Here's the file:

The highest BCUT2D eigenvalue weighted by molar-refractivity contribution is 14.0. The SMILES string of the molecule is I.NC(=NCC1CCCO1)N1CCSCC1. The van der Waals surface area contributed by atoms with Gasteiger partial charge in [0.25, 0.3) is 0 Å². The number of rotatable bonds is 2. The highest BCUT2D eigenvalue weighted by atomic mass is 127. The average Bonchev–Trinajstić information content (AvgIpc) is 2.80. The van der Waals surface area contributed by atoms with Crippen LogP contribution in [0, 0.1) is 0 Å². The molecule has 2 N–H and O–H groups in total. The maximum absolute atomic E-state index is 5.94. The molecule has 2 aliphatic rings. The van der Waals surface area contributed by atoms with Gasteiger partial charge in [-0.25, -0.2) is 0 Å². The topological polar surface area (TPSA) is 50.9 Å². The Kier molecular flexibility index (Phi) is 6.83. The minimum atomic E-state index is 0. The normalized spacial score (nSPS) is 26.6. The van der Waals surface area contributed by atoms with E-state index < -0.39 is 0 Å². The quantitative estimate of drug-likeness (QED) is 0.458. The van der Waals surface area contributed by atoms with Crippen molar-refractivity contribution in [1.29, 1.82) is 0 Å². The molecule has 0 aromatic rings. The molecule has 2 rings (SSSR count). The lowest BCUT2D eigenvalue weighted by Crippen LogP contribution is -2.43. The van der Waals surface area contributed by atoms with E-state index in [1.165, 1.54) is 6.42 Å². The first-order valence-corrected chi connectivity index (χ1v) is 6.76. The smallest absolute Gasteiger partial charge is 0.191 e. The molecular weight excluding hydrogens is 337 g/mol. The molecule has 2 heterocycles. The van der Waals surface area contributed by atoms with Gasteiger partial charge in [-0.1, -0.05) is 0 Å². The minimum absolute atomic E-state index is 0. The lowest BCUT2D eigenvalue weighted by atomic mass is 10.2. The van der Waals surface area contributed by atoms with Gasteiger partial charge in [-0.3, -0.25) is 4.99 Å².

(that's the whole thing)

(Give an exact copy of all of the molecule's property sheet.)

The highest BCUT2D eigenvalue weighted by molar-refractivity contribution is 14.0. The SMILES string of the molecule is I.NC(=NCC1CCCO1)N1CCSCC1. The van der Waals surface area contributed by atoms with Gasteiger partial charge in [0.25, 0.3) is 0 Å². The number of rotatable bonds is 2. The highest BCUT2D eigenvalue weighted by atomic mass is 127. The average Bonchev–Trinajstić information content (AvgIpc) is 2.80. The van der Waals surface area contributed by atoms with Crippen LogP contribution in [0, 0.1) is 0 Å². The molecule has 2 N–H and O–H groups in total. The maximum absolute atomic E-state index is 5.94. The molecule has 2 aliphatic rings. The van der Waals surface area contributed by atoms with Gasteiger partial charge in [-0.25, -0.2) is 0 Å². The topological polar surface area (TPSA) is 50.9 Å². The Kier molecular flexibility index (Phi) is 6.83. The minimum atomic E-state index is 0. The normalized spacial score (nSPS) is 26.6. The van der Waals surface area contributed by atoms with E-state index < -0.39 is 0 Å². The quantitative estimate of drug-likeness (QED) is 0.458. The van der Waals surface area contributed by atoms with Crippen molar-refractivity contribution in [1.29, 1.82) is 0 Å². The molecule has 0 aromatic rings. The molecule has 2 rings (SSSR count). The lowest BCUT2D eigenvalue weighted by Crippen LogP contribution is -2.43. The van der Waals surface area contributed by atoms with E-state index in [1.165, 1.54) is 6.42 Å². The first-order valence-corrected chi connectivity index (χ1v) is 6.76. The smallest absolute Gasteiger partial charge is 0.191 e. The molecular weight excluding hydrogens is 337 g/mol. The molecule has 2 heterocycles. The van der Waals surface area contributed by atoms with Gasteiger partial charge in [-0.1, -0.05) is 0 Å². The minimum absolute atomic E-state index is 0. The lowest BCUT2D eigenvalue weighted by atomic mass is 10.2. The van der Waals surface area contributed by atoms with Gasteiger partial charge in [-0.3, -0.25) is 4.99 Å².